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Genetic Susceptibility to Factor VIII Inhibitors

This study has been completed.
Information provided by (Responsible Party):
National Institutes of Health Clinical Center (CC) ( National Cancer Institute (NCI) ) Identifier:
First received: June 23, 2006
Last updated: June 30, 2017
Last verified: April 5, 2016

This international study will identify genetic factors that may influence the development of inhibitory antibodies in patients with hemophilia A after treatment with factor VIII. Bleeding episodes in patients with inhibitors are often more difficult to treat. Previous research indicates that genetic factors play a role in the development of inhibitors. A better understanding of the influence of genes in this treatment complication may be helpful in predicting, treating or preventing inhibitors.

People in families in which one or more members have severe factor VIII deficiency and one or more have a history of an inhibitor may be eligible for this study. Participants fill out a form with questions about the person's relationship to other family members taking part in the study. Those with hemophilia provide a brief medical history, including hemophilia-related information, inhibitor history and the presence of other conditions such as hepatitis C and HIV. All participants have a blood sample taken for laboratory and research tests.


Study Type: Observational
Study Design: Observational Model: Family-Based
Time Perspective: Cross-Sectional
Official Title: Factor VIII Inhibitor Formation: Identifying Predisposing Genetic Factors

Resource links provided by NLM:

Further study details as provided by National Institutes of Health Clinical Center (CC) ( National Cancer Institute (NCI) ):

Primary Outcome Measures:
  • Collection from 3500 donors [ Time Frame: Every six months ]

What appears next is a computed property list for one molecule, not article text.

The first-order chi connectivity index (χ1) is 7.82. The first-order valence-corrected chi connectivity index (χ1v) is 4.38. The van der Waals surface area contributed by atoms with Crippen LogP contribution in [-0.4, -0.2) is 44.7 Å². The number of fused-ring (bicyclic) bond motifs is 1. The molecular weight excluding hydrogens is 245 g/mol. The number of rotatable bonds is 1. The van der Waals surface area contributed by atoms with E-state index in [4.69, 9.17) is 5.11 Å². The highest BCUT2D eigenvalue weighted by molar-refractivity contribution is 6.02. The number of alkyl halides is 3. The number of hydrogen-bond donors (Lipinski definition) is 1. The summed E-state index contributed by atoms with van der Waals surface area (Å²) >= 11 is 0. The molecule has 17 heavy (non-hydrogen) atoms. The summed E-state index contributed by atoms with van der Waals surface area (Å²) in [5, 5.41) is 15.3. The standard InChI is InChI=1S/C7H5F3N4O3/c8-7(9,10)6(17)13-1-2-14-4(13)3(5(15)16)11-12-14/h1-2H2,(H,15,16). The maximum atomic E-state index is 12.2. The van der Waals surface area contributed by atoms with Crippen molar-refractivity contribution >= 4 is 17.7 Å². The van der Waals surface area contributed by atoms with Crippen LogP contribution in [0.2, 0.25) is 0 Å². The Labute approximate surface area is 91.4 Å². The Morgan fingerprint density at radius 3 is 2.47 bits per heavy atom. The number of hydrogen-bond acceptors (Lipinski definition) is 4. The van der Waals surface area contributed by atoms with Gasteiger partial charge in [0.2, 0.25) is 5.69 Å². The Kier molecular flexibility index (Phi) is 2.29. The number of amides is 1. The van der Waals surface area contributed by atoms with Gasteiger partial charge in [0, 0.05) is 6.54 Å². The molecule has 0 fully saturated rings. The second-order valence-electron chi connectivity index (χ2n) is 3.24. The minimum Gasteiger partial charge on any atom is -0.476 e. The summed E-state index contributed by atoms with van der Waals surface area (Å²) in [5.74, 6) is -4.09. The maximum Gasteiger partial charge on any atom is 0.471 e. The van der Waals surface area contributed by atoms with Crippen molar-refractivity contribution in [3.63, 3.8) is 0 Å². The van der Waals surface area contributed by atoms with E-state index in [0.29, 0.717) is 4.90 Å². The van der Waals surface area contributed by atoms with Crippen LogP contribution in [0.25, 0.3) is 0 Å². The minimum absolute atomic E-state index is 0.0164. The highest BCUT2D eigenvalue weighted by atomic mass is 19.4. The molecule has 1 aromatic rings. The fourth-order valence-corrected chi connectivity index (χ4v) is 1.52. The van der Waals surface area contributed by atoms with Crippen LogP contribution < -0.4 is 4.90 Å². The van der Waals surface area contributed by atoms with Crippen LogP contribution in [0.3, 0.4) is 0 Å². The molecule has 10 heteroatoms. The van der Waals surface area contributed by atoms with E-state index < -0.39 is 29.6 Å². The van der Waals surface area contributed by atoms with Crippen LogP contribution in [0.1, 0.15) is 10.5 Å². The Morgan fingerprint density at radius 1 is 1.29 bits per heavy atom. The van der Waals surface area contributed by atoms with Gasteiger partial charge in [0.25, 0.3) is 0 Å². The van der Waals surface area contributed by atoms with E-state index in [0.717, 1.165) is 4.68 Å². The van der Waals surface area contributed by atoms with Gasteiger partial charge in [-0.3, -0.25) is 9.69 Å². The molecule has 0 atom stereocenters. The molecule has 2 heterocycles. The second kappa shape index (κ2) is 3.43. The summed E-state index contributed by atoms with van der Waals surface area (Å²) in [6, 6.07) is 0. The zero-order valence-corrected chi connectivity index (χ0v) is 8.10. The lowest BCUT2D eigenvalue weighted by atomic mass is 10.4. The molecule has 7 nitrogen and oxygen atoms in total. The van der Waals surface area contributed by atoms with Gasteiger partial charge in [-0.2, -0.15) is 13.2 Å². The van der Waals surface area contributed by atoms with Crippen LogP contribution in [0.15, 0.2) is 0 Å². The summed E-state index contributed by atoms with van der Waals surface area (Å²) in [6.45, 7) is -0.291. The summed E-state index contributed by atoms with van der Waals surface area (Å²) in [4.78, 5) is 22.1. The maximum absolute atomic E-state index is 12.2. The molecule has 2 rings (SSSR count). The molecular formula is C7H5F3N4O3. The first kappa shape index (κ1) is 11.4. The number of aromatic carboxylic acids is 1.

Estimated Enrollment: 3500
Study Start Date: May 24, 2005
Estimated Study Completion Date: April 5, 2016
Detailed Description:
In collaboration with investigators of the Hemophilia Inhibitor Genetic Study (HIGS) multicenter study and the University of Lund, University Hospital, Malmo, Sweden, we propose to assess the role of genetic variants in the process of developing inhibitors to Factor VIII in persons with hemophilia. The discovery of genetic associations offers the potential to direct clinical management in order to prevent inhibitor development and improve clinical care in patients with inhibitors.

Ages Eligible for Study:   1 Year to 100 Years   (Child, Adult, Senior)
Sexes Eligible for Study:   All
Accepts Healthy Volunteers:   No

DNA and relevant clinical data from properly consented hemophiliac subjects and family members (maximum estimated = 3500) will be provided to the LGD for genotyping and analysis.


No available subjects will be excluded to maximize power.

  Contacts and Locations
Choosing to participate in a study is an important personal decision. Talk with your doctor and family members or friends about deciding to join a study. To learn more about this study, you or your doctor may contact the study research staff using the Contacts provided below. For general information, see Learn About Clinical Studies.

Please refer to this study by its identifier: NCT00344435

University Hospital, University of Lund
Malmo, Sweden
Sponsors and Collaborators
National Cancer Institute (NCI)
Principal Investigator: Janelle Cortner, Ph.D. National Cancer Institute (NCI)
  More Information

Responsible Party: National Cancer Institute (NCI) Identifier: NCT00344435     History of Changes
Other Study ID Numbers: 999905160
Study First Received: June 23, 2006
Last Updated: June 30, 2017

Keywords provided by National Institutes of Health Clinical Center (CC) ( National Cancer Institute (NCI) ):

Additional relevant MeSH terms:
Hemophilia A
Blood Coagulation Disorders, Inherited
Blood Coagulation Disorders
Hematologic Diseases
Coagulation Protein Disorders
Hemorrhagic Disorders
Genetic Diseases, Inborn
Factor VIII
Coagulants processed this record on August 18, 2017